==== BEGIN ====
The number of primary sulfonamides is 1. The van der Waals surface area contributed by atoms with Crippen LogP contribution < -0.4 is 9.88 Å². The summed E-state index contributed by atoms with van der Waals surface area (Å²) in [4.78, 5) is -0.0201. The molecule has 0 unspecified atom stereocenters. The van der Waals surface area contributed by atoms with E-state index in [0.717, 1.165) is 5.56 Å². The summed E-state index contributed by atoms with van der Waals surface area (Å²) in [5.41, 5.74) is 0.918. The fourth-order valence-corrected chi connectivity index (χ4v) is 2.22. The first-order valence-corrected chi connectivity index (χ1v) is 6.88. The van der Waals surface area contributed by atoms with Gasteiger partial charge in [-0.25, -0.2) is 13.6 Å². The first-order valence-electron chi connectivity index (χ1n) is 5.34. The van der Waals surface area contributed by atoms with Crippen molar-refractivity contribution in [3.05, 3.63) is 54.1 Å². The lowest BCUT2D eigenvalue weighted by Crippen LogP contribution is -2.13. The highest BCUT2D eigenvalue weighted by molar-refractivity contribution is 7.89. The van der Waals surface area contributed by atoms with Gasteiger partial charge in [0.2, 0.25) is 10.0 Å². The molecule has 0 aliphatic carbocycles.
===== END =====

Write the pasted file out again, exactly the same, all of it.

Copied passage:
The number of primary sulfonamides is 1. The van der Waals surface area contributed by atoms with Crippen LogP contribution < -0.4 is 9.88 Å². The summed E-state index contributed by atoms with van der Waals surface area (Å²) in [4.78, 5) is -0.0201. The molecule has 0 unspecified atom stereocenters. The van der Waals surface area contributed by atoms with E-state index in [0.717, 1.165) is 5.56 Å². The summed E-state index contributed by atoms with van der Waals surface area (Å²) in [5.41, 5.74) is 0.918. The fourth-order valence-corrected chi connectivity index (χ4v) is 2.22. The first-order valence-corrected chi connectivity index (χ1v) is 6.88. The van der Waals surface area contributed by atoms with Gasteiger partial charge in [-0.25, -0.2) is 13.6 Å². The first-order valence-electron chi connectivity index (χ1n) is 5.34. The van der Waals surface area contributed by atoms with Crippen molar-refractivity contribution in [3.05, 3.63) is 54.1 Å². The lowest BCUT2D eigenvalue weighted by Crippen LogP contribution is -2.13. The highest BCUT2D eigenvalue weighted by molar-refractivity contribution is 7.89. The van der Waals surface area contributed by atoms with Gasteiger partial charge in [0.2, 0.25) is 10.0 Å². The molecule has 0 aliphatic carbocycles.